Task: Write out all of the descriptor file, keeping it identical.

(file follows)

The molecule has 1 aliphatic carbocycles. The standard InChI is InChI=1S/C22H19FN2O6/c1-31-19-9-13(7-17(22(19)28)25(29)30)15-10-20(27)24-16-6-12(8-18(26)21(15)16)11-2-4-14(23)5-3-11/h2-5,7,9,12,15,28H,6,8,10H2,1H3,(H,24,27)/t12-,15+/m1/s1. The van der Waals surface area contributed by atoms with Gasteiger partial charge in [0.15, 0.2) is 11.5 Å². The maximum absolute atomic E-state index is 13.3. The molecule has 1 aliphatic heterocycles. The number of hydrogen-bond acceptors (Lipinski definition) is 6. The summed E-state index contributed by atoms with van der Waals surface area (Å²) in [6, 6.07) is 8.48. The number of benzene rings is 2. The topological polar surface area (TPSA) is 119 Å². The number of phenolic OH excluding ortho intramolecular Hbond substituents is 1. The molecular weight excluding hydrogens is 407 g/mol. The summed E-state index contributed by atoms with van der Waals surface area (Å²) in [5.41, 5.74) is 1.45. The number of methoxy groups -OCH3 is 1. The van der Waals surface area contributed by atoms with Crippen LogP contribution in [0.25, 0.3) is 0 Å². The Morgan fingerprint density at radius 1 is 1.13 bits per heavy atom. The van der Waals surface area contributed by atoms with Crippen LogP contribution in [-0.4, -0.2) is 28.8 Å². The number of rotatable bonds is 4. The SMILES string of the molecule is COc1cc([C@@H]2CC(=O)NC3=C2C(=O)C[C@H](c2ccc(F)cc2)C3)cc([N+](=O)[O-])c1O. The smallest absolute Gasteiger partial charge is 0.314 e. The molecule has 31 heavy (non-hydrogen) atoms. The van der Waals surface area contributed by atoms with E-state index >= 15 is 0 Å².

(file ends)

The molecule has 1 aliphatic carbocycles. The standard InChI is InChI=1S/C22H19FN2O6/c1-31-19-9-13(7-17(22(19)28)25(29)30)15-10-20(27)24-16-6-12(8-18(26)21(15)16)11-2-4-14(23)5-3-11/h2-5,7,9,12,15,28H,6,8,10H2,1H3,(H,24,27)/t12-,15+/m1/s1. The van der Waals surface area contributed by atoms with Gasteiger partial charge in [0.15, 0.2) is 11.5 Å². The maximum absolute atomic E-state index is 13.3. The molecule has 1 aliphatic heterocycles. The number of hydrogen-bond acceptors (Lipinski definition) is 6. The summed E-state index contributed by atoms with van der Waals surface area (Å²) in [6, 6.07) is 8.48. The number of benzene rings is 2. The topological polar surface area (TPSA) is 119 Å². The number of phenolic OH excluding ortho intramolecular Hbond substituents is 1. The molecular weight excluding hydrogens is 407 g/mol. The summed E-state index contributed by atoms with van der Waals surface area (Å²) in [5.41, 5.74) is 1.45. The number of methoxy groups -OCH3 is 1. The van der Waals surface area contributed by atoms with Crippen LogP contribution in [0.25, 0.3) is 0 Å². The Morgan fingerprint density at radius 1 is 1.13 bits per heavy atom. The van der Waals surface area contributed by atoms with Crippen LogP contribution in [-0.4, -0.2) is 28.8 Å². The number of rotatable bonds is 4. The SMILES string of the molecule is COc1cc([C@@H]2CC(=O)NC3=C2C(=O)C[C@H](c2ccc(F)cc2)C3)cc([N+](=O)[O-])c1O. The smallest absolute Gasteiger partial charge is 0.314 e. The molecule has 31 heavy (non-hydrogen) atoms. The van der Waals surface area contributed by atoms with E-state index >= 15 is 0 Å².